#include <stdio.h> ret = fflush( f );
"fflush" flushes buffered output for the file "f". The file remains open. This version of "fflush" works on terminals, disk files, and SYSOUT.
A "fflush" operation on a disk file involves a fair amount of overhead. Therefore you should not flush disk files explicitly unless the nature of the application makes it necessary (for example, if you need to flush log files to make sure they remain valid in the event of a system crash).
A "fflush" operation on a terminal also costs significant overhead, unless there is no output waiting to go to the terminal. You should generally avoid explicit flush operations on terminals, since it might make you lose input. For example, you should definitely NOT write code of the form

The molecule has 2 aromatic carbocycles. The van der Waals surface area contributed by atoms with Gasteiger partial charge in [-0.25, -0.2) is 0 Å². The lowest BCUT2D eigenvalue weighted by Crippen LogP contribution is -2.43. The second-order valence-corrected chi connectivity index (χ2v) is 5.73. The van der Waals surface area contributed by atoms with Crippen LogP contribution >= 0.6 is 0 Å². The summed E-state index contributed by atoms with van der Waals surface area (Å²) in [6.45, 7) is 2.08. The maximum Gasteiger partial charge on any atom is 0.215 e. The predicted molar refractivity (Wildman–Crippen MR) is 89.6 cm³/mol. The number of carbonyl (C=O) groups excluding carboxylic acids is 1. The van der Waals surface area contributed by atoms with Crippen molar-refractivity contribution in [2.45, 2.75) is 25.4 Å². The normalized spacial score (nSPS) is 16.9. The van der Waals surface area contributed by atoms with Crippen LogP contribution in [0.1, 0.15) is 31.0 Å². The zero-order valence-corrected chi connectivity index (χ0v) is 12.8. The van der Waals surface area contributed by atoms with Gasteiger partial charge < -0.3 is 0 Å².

printf("Prompt: "); fflush(stdout); gets(s);
The reason is that input to the terminal is discarded unless there is an outstanding read request from the program. Since the flush operation takes place between the "printf" and the "gets", any input received after the prompt but before the "gets" is simply discarded. It is much safer to write
printf("Prompt: "); gets(s);
and let the implicit output-flushing routines handle everything for you.
expl c lib sleep
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